SYDNEY, Jul 2 (AFP): Australia Sunday blamed a lack of flexibility by major trading nations for the failure to make progress in the latest World Trade Organisation talks aimed at liberalising global commerce.
"We needed to find a way forward on the sticking points of agricultural market access and cuts to the farm subsidies that so distort world trade," Trade Minister Mark Vaile said in a statement.
"Despite intensive discussions with my ministerial colleagues, it is clear that none of the majors arrived in Geneva with the necessary flexibility to make progress."
The talks in Geneva had been billed as a way to revive the stalled Doha Round negotiations on harnessing freer trade to boost growth in poor countries.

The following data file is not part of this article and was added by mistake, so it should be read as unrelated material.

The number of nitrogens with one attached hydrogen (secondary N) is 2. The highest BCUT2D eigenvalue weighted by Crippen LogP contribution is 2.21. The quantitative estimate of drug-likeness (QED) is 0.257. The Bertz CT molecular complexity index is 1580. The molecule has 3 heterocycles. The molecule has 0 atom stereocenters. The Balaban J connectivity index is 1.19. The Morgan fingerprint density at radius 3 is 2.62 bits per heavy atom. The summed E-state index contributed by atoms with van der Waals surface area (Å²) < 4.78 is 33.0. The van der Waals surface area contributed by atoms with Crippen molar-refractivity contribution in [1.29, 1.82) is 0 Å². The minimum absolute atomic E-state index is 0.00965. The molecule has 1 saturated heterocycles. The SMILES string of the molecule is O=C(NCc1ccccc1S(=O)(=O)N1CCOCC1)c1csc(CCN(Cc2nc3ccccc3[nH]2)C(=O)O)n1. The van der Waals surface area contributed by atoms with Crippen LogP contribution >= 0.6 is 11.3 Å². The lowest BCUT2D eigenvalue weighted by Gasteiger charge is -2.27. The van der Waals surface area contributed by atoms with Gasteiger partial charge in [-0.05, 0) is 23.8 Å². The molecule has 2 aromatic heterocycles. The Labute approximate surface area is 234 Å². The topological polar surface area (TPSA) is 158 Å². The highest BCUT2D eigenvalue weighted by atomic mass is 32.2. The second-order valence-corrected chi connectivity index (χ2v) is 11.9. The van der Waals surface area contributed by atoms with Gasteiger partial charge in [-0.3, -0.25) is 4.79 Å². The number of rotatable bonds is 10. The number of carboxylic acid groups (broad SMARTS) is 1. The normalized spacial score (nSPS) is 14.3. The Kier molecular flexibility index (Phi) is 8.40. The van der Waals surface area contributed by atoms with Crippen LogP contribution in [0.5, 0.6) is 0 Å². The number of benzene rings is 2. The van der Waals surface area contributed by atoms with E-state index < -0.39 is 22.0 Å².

But they wound up without a deal Saturday, leaving members of the 149- nation body with a tough task ahead if they are to resolve bitter differences on trade concessions before a looming deadline.
Vaile said the failure of the talks was "all the more frustrating for Australia and its Cairns Group partners as the parameters for an ambitious outcome to these negotiations are clearly in sight."
The 18-member Cairns Group of agricultural exporters includes Australia, Canada, Brazil and smaller developing nations.
It is pressing for significant cuts in tariff barriers on key agricultural good and subsidies paid to farmers in some major developed nations, including the United States and the European Union.
Vaile said Australia was committed to doing whatever was possible in the coming weeks to move the negotiations forward, but cautioned against any attempt to lower the aims of the talks.